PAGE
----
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The Dream Palace of the Arabs: A Generation's Odyssey par [Ajami, Fouad]
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The Dream Palace of the Arabs: A Generation's Odyssey Format Kindle


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Longueur : 368 pages Word Wise: Activé Composition améliorée: Activé
Page Flip: Activé Langue : Anglais

Description du produit

Revue de presse

"An important and illuminating book . . . a valuable testament to a tragic generation that tried to bridge the Arab past with modern ideals." --The New York Times

"The Dream Palace of the Arabs is an absorbing and sadly moving account of what political and economic failures on a grand scale have meant in human terms and at an individual level." --The Washington Post Book World

"Eloquent. . . . A clear-eyed look at the lost hopes of the Arabs. It opens the door to the thought processes of a society whose motivations have been little understood and often feared. The Dream Palace of the Arabs is a courageous book." --The Christian Science Monitor

Présentation de l'éditeur

From Fouad Ajami, an acclaimed author and chronicler of Arab politics, comes a compelling account of how a generation of Arab intellectuals tried to introduce cultural renewals in their homelands through the forces of modernity and secularism. Ultimately, they came to face disappointment, exile, and, on occasion, death. Brilliantly weaving together the strands of a tumultuous century in Arab political thought, history, and poetry, Ajami takes us from the ruins of Beirut's once glittering metropolis to the land of Egypt, where struggle rages between a modernist impulse and an Islamist insurgency, from Nasser's pan-Arab nationalist ambitions to the emergence of an uneasy Pax Americana in Arab lands, from the triumphalism of the Gulf War to the continuing anguished debate over the Israeli-Palestinian peace accords.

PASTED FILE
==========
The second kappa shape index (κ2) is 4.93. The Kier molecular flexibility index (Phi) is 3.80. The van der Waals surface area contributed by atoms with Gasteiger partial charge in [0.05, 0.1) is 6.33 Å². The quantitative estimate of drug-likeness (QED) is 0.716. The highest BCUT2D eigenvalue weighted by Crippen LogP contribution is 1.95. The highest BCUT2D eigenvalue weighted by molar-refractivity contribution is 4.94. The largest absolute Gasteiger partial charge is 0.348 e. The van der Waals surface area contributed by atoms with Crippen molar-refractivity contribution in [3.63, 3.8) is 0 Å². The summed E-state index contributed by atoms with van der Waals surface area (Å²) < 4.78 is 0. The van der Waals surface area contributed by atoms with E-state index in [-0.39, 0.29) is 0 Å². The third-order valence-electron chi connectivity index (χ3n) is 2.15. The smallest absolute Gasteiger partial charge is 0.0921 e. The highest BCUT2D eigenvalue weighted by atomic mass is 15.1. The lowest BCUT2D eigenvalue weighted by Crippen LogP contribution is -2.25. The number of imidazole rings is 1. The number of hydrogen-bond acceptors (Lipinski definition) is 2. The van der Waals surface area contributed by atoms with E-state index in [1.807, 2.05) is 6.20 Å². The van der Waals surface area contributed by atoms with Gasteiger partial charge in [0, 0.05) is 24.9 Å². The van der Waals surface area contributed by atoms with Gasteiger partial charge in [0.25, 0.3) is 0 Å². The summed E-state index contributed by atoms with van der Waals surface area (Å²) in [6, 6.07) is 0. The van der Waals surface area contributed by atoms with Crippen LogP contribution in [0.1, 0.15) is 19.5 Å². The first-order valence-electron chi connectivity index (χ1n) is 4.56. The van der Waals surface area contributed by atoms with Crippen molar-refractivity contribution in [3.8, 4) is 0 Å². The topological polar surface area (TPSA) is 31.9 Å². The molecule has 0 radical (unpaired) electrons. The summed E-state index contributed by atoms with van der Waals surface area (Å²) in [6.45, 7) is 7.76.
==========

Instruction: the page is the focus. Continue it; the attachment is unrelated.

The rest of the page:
For anyone who seeks to understand the Middle East, here is an insider's unflinching analysis of the collision between intellectual life and political realities in the Arab world today.


From the Trade Paperback edition.

Détails sur le produit

  • Format : Format Kindle
  • Taille du fichier : 3560 KB
  • Nombre de pages de l'édition imprimée : 368 pages
  • Editeur : Vintage; Édition : 1st Vintage Books Ed (22 septembre 2009)
  • Vendu par : Amazon Media EU S.à r.l.
  • Langue : Anglais
  • ASIN: B002PYFVVM
  • Synthèse vocale : Activée
  • X-Ray :
  • Word Wise: Activé
  • Lecteur d’écran : Pris en charge
  • Composition améliorée: Activé
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Commentaires client les plus utiles sur Amazon.com (beta) (Peut contenir des commentaires issus du programme Early Reviewer Rewards)

Amazon.com: 4.1 étoiles sur 5 21 commentaires
1 internautes sur 1 ont trouvé ce commentaire utile 
5.0 étoiles sur 5 Explaining the Middle East 31 décembre 2014
Par Alma Kadragic - Publié sur Amazon.com
Format: Broché Achat vérifié
I began reading Fouad Ajami in the Wall Street Journal where he provided occasional op eds and learned about his books only after his death in 2014. He is one of the most sensible definers of the Arab predicament and is able to write from inside and outside having been born and raised in Lebanon and living most of his adult life in the US. He covers the history of Arabs in the 20th century through major literary figures like the Syrian poet Adonis and the Egyptian novelist Naguib Mafouz. He joins Joseph Conrad - one of Ajami's heroes - in writing stylish English prose despite having been educated in a very different language.
5.0 étoiles sur 5 A must read 29 juillet 2014
Par Alexey Smolin - Publié sur Amazon.com
Format: Format Kindle Achat vérifié